In December 2011, I had my first up-close-and-personal look at a Gunboat catamaran. Phaedo, sixty-six feet of bright orange catamaran – who finished third across the finish line in last year’s Atlantic Rally for Cruisers (ARC) – had just pulled into her slip at St. Lucia’s Rodney Bay Marina. It was her third trip across the Atlantic last year. Her owner, Lloyd Thornburg, was aboard for all three, including 2011’s TransAtlantic Race from Newport to England, in which they went up against the megayacht Maltese Falcon. Which is interesting, because as Lloyd admits, Phaedo was actually designed and built as a cruising boat.
Phaedo, though miniscule in comparison to the Falcon, was ultimately classed against her in a head-to-head, no handicap race-to-the-finish over the 3,000-mile course.
“We changed leads four or five or six times,” Lloyd told me. “We saw her in the fog. It kind of looked like a ghost ship; all you could see was the skeletal structure of the mast and the crossbeams. You couldn’t see the sails, you couldn’t see the boat, you just saw this like skeletal structure on the horizon. That was really cool.”
I got to know Lloyd and his crew over a couple weeks in St. Lucia, and had the privilege of going aboard the boat a few times and had a good look around. The Gunboat is a heck of a looker, especially in bright orange. But, as Terry Boram discovers in this month’s feature story on Gunboat’s new manufacturing facility in North Carolina, the boat is far exceeding its original design brief. Founder Peter Johnstone wanted a light and fast family cruiser, and he got one, in spades. Phaedo’s success on the racecourse last year also proves that the boat is quite capable around the buoys and offshore.
For Lloyd, building Phaedo was a chance to design his dream cruising boat to take him around the world, and quickly, something Gunboat Founder Peter Johnstone surely understands. For the carbon-fiber multihull producer, things are decidedly looking up, and a city of skilled boat builders heretofore unemployed or in different industries has a newfound reason for hope as the new factory is creating jobs.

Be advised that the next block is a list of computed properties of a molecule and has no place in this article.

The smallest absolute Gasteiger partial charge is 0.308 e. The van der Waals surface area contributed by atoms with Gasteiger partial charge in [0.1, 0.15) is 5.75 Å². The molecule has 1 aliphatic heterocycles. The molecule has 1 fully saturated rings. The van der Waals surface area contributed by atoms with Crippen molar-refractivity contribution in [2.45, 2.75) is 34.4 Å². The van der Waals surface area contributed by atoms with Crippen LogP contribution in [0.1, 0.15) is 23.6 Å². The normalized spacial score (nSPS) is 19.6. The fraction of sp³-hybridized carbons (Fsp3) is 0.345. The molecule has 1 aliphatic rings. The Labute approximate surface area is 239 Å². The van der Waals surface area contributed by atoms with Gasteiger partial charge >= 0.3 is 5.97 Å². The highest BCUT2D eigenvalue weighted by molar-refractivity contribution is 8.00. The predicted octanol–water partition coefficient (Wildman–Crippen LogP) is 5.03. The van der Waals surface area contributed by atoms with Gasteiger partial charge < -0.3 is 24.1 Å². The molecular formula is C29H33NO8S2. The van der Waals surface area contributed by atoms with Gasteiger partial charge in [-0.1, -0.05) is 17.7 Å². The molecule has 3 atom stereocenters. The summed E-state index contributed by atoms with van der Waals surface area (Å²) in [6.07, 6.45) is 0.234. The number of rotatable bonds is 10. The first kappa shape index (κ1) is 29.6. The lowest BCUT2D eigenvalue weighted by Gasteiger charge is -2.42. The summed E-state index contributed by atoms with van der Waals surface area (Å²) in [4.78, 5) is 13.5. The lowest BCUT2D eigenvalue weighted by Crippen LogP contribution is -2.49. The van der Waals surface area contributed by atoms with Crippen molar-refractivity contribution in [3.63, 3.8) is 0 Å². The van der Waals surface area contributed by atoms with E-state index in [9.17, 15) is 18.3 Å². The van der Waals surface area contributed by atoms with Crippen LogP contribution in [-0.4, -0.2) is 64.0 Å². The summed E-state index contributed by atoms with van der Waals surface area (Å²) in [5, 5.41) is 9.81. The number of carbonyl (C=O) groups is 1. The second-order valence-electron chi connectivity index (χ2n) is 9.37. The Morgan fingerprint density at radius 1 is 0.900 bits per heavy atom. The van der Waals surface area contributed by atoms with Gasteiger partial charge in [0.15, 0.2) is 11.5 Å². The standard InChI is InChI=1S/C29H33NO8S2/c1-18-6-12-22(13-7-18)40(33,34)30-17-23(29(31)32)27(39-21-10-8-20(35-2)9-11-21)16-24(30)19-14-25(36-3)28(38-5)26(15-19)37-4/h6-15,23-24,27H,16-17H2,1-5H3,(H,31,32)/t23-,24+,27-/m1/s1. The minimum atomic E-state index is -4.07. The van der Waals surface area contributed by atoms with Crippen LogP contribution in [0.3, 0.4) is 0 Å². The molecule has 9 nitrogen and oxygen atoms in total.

Despite Phaedo’s success on the racecourse, the Gunboat remains in spirit a cruising cat. For Thornburg, the ARC was a chance to sit back and let the autopilot do the work, not worrying so much about hand-steering or sail trimming.
“The worst moment for us on the ARC was when we ran out of ice cream,” he joked. That the boat is exceedingly fast is certainly not a downside.
This month we welcome new Gulf Coast writer Lisa Overing, who some of you may know as Lisa Hoogerwerf Knapp from her column’s in various yacht and luxury lifestyle magazines. Lisa brings us a fresh perspective on the rebuilding of the Gulf Coast, and profiles a yacht owner who at the age of 85, is still going strong and getting out on the water. Look for Lisa’s columns in future issues of All At Sea Southeast, as she brings her unique Gulf Coast vibe to the magazine.
There’s also coverage this month of a standup paddleboard competition in Wrightsville Beach, yet another new area of waterfront life that we’ll be covering going forward. Glenn Hayes is back with the fourth installment of his Outboard Engine Roundup. And finally, don’t miss our exclusive look at the new mooring balls recently installed by the city of Carolina Beach, on the ICW.
As usual, direct any questions, comments or story ideas to email@example.com. Thanks for reading All At Sea